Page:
Some 20m new broadband lines were wired up in Europe last year taking the total to almost 53m connections, according to a report published by the European Commission (EC). Its eleventh tome exploring Europe's telecoms sector found a "significant increase in broadband take-up in 2005", thanks to lower prices and increased availability. Average EU penetration (the number of broadband lines per 100 people) was 11.5 per cent in October 2005 - compared to 7.3 per cent a year earlier. Indeed, Eurocrats have worked out that the number of broadband lines increased by 52,000 a day last year - up from 38,000 new connections a day the year before - as demand soared. Summarising the overall gist of broadband in Europe, the EC reported that there were more providers in the market, with "prices falling as transmission speeds increase". It also pointed out that new providers had almost half of all retail connections although many were reselling wholesale services from the incumbent telco. That position, though, is likely to change due to a "significant move to unbundled local loops, with increased service quality and differentiation". Indeed, according to the latest figures available for the UK, the number of unbundled lines stands at more than 250,000 and is on target to hit 2m to 3m this year as operators begin the bulk migration of punters to LLU services. ®
Tim Richardson, 21 Feb 2006

Sony touts 'thrills'n'stills' HD camcorder

Sony today unveiled the compact HD camcorder it hopes will bring high definition video mainstream when it goes on sale across the world in April. That's thanks to the machine's compact size, picture resolution and ability to take stills while shooting video, Sony claimed.
Tony Smith, 21 Feb 2006
SGI logo hardware close-up

IBM scientists claim chip breakthrough

Scientists at IBM say they have figured out how to produce smaller and more powerful microchips than previously thought possible. It is hoped IBM's announcement at San Jose on Monday will mean the creation of miniscule microprocessors which will save the IT manufacturing sector billions of dollars.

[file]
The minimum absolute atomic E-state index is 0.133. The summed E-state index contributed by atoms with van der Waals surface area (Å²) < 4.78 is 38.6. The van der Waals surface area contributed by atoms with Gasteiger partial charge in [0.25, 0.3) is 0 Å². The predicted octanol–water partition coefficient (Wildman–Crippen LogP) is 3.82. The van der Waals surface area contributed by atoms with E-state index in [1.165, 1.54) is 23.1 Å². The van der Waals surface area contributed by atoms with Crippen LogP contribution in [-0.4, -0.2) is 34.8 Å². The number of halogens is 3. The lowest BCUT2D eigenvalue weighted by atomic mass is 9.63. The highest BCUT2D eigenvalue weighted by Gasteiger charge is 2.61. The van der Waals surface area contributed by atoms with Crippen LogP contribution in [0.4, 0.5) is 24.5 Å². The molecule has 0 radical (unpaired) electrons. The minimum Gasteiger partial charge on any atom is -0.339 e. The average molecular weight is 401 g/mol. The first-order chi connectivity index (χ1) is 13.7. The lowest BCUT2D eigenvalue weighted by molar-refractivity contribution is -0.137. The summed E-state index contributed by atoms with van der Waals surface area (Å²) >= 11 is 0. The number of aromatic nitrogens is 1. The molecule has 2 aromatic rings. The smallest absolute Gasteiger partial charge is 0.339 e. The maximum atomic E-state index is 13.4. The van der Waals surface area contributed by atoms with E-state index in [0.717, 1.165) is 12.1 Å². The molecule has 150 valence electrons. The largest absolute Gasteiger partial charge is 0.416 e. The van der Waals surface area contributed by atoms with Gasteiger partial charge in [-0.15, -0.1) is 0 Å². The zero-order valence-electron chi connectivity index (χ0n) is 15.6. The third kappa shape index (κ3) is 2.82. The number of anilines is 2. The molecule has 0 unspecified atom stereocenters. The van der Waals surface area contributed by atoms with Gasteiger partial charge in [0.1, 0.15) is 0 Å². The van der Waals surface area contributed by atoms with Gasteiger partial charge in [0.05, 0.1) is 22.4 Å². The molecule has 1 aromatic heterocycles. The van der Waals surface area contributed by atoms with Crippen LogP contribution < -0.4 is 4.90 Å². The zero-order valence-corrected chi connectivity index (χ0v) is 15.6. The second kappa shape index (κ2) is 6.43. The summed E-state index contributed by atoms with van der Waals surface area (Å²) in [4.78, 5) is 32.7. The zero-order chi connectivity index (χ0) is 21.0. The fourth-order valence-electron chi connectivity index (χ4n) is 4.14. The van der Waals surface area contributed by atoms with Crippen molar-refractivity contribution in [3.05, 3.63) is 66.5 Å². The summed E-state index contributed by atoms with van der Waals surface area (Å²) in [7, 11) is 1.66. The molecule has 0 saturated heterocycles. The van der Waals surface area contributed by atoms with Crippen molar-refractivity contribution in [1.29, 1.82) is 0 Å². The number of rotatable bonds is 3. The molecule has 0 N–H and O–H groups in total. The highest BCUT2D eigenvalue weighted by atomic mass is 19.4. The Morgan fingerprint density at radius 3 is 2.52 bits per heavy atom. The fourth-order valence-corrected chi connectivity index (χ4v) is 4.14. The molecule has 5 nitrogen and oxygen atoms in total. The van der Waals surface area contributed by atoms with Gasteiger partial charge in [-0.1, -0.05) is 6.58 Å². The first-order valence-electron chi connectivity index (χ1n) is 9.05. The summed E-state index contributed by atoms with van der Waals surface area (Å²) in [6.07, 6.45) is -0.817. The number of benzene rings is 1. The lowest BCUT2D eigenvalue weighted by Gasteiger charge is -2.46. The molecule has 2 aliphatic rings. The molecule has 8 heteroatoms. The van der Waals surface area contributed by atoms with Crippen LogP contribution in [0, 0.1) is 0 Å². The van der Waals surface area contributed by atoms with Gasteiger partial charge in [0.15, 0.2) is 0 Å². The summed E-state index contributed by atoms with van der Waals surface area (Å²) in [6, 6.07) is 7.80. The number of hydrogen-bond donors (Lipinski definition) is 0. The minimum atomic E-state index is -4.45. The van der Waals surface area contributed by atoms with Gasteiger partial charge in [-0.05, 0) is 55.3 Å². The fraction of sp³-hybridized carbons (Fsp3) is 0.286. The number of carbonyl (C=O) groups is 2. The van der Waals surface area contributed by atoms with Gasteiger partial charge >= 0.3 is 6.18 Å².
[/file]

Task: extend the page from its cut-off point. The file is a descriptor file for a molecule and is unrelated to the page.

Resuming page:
ElectricNews.net, 21 Feb 2006

Creationists want your children

The Royal Society has spoken out against the increasingly vocal UK creationism lobby, which it says seems to be gaining a foothold amongst university and college students. Apparently, “the vast majority” of students at one London sixth-form centre are now fully paid-up members of the Adam and Eve club. Royal Society vice-president Professor David Read told The Guardian: “Our education system should withstand attempts to withhold or misrepresent this knowledge in order to promote particular beliefs, religious or otherwise.” Leaflets distributed at London's King's College medical school during Islamic Awareness Week recently denounced evolution, saying God created mankind and everything else in six days. “It's not six Earth days,” explained one unnamed student to the Guardian reporter. God lives on Venus, perhaps, where a day is 243 Earth days, giving the Almighty about four years - plenty of time. Geneticist and popular science author Professor Steve Jones will deliver a public lecture at the Royal Society in April entitled: “Why creationism is wrong and evolution is right”. Professor Jones is quoted in the Guardian piece: "It's a step back from rationality. Irrationality is a very infectious disease, as we see from the United States." El Reg will be there, of course.®
Christopher Williams, 21 Feb 2006

Nikon puts Wi-Fi, anti-blur digicams in the frame

Nikon today unveiled its latest assault on the digital compact camera market: seven new Coolpix models, including the 8.1 megapixel, shake-resistant and Wi-Fi enabled P3, and the slimline S5 and S6 with their "wave-surface design" - it's curved, in other words - and a supercharged slideshow facility.
Tony Smith, 21 Feb 2006

Logitech Wireless Headphones for iPod

ReviewReview Logitech's wireless headphone set is more iPod-specific than the company's Wireless Music System (WMS), which Reg Hardware reviewed last week, though the underlying technology is the same: Bluetooth with its optional Advanced Audio Distribution Profile (A2DP) protocol to allow stereo music to be beamed from a compact transmitter to the 'phones...
Tony Smith, 21 Feb 2006

Man reports crap dope to cops

In briefIn brief A German pothead was cuffed after reporting his dealer to cops for supplying seven ounces of "completely unenjoyable" weed. Darmstadt resident Hans-Juergen Bendt, 52, complained of the "fraud" after the retailer refused to refund him the £270 he'd shelled out for "absolutely mediocre quality" toke. The police decided to ignore the serious allegation against the dealer and charge Bendt instead with buying and possession of drugs. ®
Lester Haines, 21 Feb 2006

City of London gets Wi-Fi